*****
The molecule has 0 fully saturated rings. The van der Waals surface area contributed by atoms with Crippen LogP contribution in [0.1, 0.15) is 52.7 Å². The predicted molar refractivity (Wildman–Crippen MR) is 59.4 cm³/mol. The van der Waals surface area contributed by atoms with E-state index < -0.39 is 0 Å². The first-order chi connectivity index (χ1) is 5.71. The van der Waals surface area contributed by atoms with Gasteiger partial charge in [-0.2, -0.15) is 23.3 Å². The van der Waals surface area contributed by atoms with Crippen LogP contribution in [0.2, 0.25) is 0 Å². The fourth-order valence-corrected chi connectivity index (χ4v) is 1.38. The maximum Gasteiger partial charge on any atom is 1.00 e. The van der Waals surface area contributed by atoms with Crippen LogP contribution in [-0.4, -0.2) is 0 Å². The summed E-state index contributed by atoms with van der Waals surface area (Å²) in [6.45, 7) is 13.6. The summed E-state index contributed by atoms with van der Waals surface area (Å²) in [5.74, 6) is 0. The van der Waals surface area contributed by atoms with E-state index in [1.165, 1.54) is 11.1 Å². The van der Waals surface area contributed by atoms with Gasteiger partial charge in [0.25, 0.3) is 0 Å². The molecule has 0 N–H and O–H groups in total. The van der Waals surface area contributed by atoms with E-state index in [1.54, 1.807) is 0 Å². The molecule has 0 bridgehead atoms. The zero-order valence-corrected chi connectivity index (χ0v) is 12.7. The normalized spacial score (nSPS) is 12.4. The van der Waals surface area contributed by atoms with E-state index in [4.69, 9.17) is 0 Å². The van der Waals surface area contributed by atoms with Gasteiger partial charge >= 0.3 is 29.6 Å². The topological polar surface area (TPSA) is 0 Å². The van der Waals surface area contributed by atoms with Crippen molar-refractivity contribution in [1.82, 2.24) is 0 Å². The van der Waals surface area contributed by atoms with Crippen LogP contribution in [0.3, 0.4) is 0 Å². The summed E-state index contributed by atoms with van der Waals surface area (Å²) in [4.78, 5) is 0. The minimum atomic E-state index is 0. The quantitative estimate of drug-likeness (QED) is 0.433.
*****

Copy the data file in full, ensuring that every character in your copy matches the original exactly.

The molecule has 0 fully saturated rings. The van der Waals surface area contributed by atoms with Crippen LogP contribution in [0.1, 0.15) is 52.7 Å². The predicted molar refractivity (Wildman–Crippen MR) is 59.4 cm³/mol. The van der Waals surface area contributed by atoms with E-state index < -0.39 is 0 Å². The first-order chi connectivity index (χ1) is 5.71. The van der Waals surface area contributed by atoms with Gasteiger partial charge in [-0.2, -0.15) is 23.3 Å². The van der Waals surface area contributed by atoms with Crippen LogP contribution in [0.2, 0.25) is 0 Å². The fourth-order valence-corrected chi connectivity index (χ4v) is 1.38. The maximum Gasteiger partial charge on any atom is 1.00 e. The van der Waals surface area contributed by atoms with Crippen LogP contribution in [-0.4, -0.2) is 0 Å². The summed E-state index contributed by atoms with van der Waals surface area (Å²) in [6.45, 7) is 13.6. The summed E-state index contributed by atoms with van der Waals surface area (Å²) in [5.74, 6) is 0. The van der Waals surface area contributed by atoms with E-state index in [1.165, 1.54) is 11.1 Å². The van der Waals surface area contributed by atoms with Gasteiger partial charge in [0.25, 0.3) is 0 Å². The molecule has 0 N–H and O–H groups in total. The van der Waals surface area contributed by atoms with E-state index in [1.54, 1.807) is 0 Å². The molecule has 0 bridgehead atoms. The zero-order valence-corrected chi connectivity index (χ0v) is 12.7. The normalized spacial score (nSPS) is 12.4. The van der Waals surface area contributed by atoms with E-state index in [4.69, 9.17) is 0 Å². The van der Waals surface area contributed by atoms with Gasteiger partial charge >= 0.3 is 29.6 Å². The topological polar surface area (TPSA) is 0 Å². The van der Waals surface area contributed by atoms with Crippen molar-refractivity contribution in [1.82, 2.24) is 0 Å². The van der Waals surface area contributed by atoms with Crippen LogP contribution in [0.3, 0.4) is 0 Å². The summed E-state index contributed by atoms with van der Waals surface area (Å²) in [4.78, 5) is 0. The minimum atomic E-state index is 0. The quantitative estimate of drug-likeness (QED) is 0.433.